Commercial Division Blog

Posted: November 28, 2022 / Written by: Jeffrey M. Eilender, Samuel L. Butt, Seth D. Allen, Joshua Wurtzel, Hillary S. Zilz / Categories Commercial, Breach of Contract, Statute of Limitations/Laches

Court Abused Discretion by Going Beyond Four Corners of Complaint to Permit Amendment with Time-Barred Claim

In a Decision, dated October 27, 2022, in 34-06 73, LLC v. Seneca Ins. Co. (2022 NY Slip Op 06029), the Court of Appeals held that the lower court abused its discretion as a matter of law when it granted plaintiffs’ motion to amend to include a time-barred claim. The Court explained:

"Applications to amend pleadings [pursuant to CPLR 3025] are within the sound discretion of the court," and exercise of such discretion "may be upset by us only for abuse as a matter of law" (Kimso Apartments, LLC v Gandhi, 24 NY3d 403, 411 [2014] [alterations omitted]). However, there is no sound basis in law to grant amendment pursuant to CPLR 3025(c) to add an untimely claim. Here, it is undisputed that when plaintiffs sought to amend their complaint the statute of limitations on the reformation claim had expired and was therefore time-barred unless it related back to the original pleading. Section 203(f) of the CPLR provides that "[a] claim asserted in an amended pleading is deemed to have been interposed at the time the claims in the original pleading were interposed, unless the original pleading does not give notice of the transactions, occurrences, or series of transactions or occurrences, to be proved pursuant to the amended pleading" (emphasis added). Thus, plaintiffs' reformation claim relates back to the original complaint—and is thus not barred by the statute of limitations—only if the complaint placed defendant on "notice of the transactions, occurrences, or series of transactions or occurrences, to be proved" in support of that claim.

As a threshold matter, [sic] Supreme Court and the Appellate Division should not have looked beyond the four corners of the original pleading to determine whether defendant was on notice of transactions or occurrences underlying plaintiffs' reformation claim. Section 203(f) requires the court to determine solely whether a plaintiff's or a defendant's original pleading gives notice of the transactions or occurrences underlying the proposed amendment (see CPLR 203[f]). Whether the same trial evidence supports both the breach of contract and reformation claims or whether defendant here failed to produce the underwriting file in a timely fashion are irrelevant to the notice issue. Similarly, matters unearthed during discovery have no bearing on whether an untimely claim relates back under section 203(f). Of course, discovery might alert the moving party that it could or must amend the complaint or answer to protect its litigation position or prevent extinguishment of a claim as time-barred, but such discovery does not shed light on whether the original pleading provides notice of transactions or occurrences to be proved in support of a new claim for recovery. While some of these observations might be relevant to consideration of prejudice under CPLR 3025, they do not inform the analysis under CPLR 203(f).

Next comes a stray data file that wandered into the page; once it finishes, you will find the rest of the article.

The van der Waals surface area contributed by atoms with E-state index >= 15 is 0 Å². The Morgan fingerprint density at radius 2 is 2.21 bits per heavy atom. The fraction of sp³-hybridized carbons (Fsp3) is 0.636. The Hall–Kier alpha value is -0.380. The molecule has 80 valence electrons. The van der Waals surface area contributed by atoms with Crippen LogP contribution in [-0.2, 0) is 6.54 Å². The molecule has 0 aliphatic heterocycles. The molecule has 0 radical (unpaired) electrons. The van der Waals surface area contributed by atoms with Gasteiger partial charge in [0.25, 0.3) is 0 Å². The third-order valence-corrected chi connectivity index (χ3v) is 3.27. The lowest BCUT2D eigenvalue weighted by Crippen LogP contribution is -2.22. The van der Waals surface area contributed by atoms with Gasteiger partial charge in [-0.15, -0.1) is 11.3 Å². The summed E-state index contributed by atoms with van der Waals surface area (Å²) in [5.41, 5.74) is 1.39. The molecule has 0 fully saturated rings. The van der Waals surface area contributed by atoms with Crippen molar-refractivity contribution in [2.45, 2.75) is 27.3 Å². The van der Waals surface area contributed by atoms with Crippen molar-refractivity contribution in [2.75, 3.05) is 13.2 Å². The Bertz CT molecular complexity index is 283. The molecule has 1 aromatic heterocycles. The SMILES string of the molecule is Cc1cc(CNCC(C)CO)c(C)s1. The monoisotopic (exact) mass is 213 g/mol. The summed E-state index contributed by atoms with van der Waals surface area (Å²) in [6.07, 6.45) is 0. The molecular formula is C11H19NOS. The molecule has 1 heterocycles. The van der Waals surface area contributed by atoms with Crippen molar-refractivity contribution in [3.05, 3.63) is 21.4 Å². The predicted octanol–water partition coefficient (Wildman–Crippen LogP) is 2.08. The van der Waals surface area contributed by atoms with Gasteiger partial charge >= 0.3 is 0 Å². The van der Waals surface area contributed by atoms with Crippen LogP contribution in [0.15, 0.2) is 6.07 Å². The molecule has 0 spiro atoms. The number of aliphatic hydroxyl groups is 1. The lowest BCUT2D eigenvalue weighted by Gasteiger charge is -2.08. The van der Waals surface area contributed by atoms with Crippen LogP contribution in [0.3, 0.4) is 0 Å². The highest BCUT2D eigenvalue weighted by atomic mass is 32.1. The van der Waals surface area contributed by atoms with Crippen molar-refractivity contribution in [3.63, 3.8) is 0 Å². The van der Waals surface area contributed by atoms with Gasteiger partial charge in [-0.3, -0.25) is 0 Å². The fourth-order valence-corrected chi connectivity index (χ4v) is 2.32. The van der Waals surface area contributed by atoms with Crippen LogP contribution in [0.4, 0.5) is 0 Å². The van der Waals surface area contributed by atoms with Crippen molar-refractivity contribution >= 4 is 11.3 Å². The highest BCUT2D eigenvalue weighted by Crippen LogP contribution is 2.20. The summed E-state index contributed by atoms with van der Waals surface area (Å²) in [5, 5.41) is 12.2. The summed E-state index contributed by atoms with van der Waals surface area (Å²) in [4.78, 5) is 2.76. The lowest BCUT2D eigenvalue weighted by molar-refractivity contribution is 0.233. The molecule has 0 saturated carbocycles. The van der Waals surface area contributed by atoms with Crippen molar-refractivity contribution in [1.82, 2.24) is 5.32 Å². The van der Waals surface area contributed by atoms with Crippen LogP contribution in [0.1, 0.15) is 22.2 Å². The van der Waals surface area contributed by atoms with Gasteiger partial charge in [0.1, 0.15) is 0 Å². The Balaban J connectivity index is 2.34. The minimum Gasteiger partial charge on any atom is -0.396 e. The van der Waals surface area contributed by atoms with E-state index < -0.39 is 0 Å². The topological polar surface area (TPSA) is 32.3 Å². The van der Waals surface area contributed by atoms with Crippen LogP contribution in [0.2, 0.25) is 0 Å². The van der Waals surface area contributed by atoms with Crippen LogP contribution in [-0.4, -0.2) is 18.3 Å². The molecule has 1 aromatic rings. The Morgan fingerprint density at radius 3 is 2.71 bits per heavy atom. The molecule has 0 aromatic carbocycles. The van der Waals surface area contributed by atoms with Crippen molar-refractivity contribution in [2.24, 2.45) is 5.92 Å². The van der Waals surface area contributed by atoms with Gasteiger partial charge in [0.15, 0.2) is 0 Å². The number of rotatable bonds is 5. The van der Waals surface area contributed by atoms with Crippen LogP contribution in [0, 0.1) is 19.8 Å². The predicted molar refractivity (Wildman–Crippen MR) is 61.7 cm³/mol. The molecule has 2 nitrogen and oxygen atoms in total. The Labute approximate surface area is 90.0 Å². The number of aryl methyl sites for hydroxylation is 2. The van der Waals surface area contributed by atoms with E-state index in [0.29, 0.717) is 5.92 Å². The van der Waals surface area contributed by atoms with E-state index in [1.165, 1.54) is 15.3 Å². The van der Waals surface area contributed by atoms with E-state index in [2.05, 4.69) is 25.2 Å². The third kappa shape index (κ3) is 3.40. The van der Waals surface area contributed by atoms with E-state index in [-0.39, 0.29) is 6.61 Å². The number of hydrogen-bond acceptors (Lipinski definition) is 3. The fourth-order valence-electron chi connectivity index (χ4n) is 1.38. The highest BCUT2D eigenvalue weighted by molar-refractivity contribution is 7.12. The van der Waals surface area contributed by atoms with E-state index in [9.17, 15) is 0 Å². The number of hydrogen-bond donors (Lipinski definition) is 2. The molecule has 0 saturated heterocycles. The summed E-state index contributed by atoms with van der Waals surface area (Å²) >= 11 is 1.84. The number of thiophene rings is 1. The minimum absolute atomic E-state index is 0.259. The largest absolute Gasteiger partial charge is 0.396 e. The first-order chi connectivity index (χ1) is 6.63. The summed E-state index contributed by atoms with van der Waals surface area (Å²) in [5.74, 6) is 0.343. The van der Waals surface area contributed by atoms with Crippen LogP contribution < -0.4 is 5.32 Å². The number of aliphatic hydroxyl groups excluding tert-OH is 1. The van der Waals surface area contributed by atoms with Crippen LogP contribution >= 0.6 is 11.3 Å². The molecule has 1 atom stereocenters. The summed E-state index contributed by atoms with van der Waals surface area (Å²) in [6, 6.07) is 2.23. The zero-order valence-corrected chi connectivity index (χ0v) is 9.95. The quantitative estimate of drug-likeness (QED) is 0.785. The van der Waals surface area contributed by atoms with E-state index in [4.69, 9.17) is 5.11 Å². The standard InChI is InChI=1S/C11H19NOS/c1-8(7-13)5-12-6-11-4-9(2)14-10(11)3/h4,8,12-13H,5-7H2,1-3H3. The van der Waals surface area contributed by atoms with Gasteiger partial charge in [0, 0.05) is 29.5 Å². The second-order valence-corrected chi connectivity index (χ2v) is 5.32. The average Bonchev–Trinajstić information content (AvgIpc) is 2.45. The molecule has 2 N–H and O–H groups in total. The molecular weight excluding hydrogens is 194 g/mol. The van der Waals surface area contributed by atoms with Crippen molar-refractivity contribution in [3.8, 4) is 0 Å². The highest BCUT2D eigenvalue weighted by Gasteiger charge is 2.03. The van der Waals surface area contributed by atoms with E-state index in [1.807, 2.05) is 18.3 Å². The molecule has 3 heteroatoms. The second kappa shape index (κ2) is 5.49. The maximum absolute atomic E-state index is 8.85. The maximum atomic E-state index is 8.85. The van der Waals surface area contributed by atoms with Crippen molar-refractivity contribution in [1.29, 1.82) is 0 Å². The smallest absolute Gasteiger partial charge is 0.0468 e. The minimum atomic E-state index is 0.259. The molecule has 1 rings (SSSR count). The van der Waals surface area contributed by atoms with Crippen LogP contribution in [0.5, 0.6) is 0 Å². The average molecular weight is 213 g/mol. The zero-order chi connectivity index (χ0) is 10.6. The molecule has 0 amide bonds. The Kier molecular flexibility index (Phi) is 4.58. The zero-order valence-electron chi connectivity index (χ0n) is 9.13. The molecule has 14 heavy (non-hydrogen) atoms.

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To be clear, the transactions and occurrences underlying a breach of contract claim do not perforce give notice of the transactions or occurrences underlying a claim of reformation based on mutual mistake, and vice versa. However, consistent with our liberal pleading standards, an original pleading alleging that a party failed to perform in accordance with the written agreement might supply sufficient notice of the transactions or occurrences to be proved in support of reformation. That is not the case here, where plaintiffs' complaint foreclosed a factual or inferential basis for such notice by unqualifiedly alleging that they "complied with all of the conditions precedent and subsequent pursuant to the terms of the subject policy," which the complaint referenced explicitly as the written policy. The complaint contained no alternate theory of recovery or factual allegations based on preformation transactions or occurrences. The complaint therefore put defendant on notice of transactions or occurrences related solely to the written policy and plaintiffs' total compliance with that agreement's terms, which include the PSE's sprinkler requirement.

The attorneys at Schlam Stone & Dolan frequently litigate procedural issues relating to the statute of limitations and the right to amend a complaint. Contact our attorneys at commercialdivisionblog@schlamstone.com if you or a client have questions regarding these issues.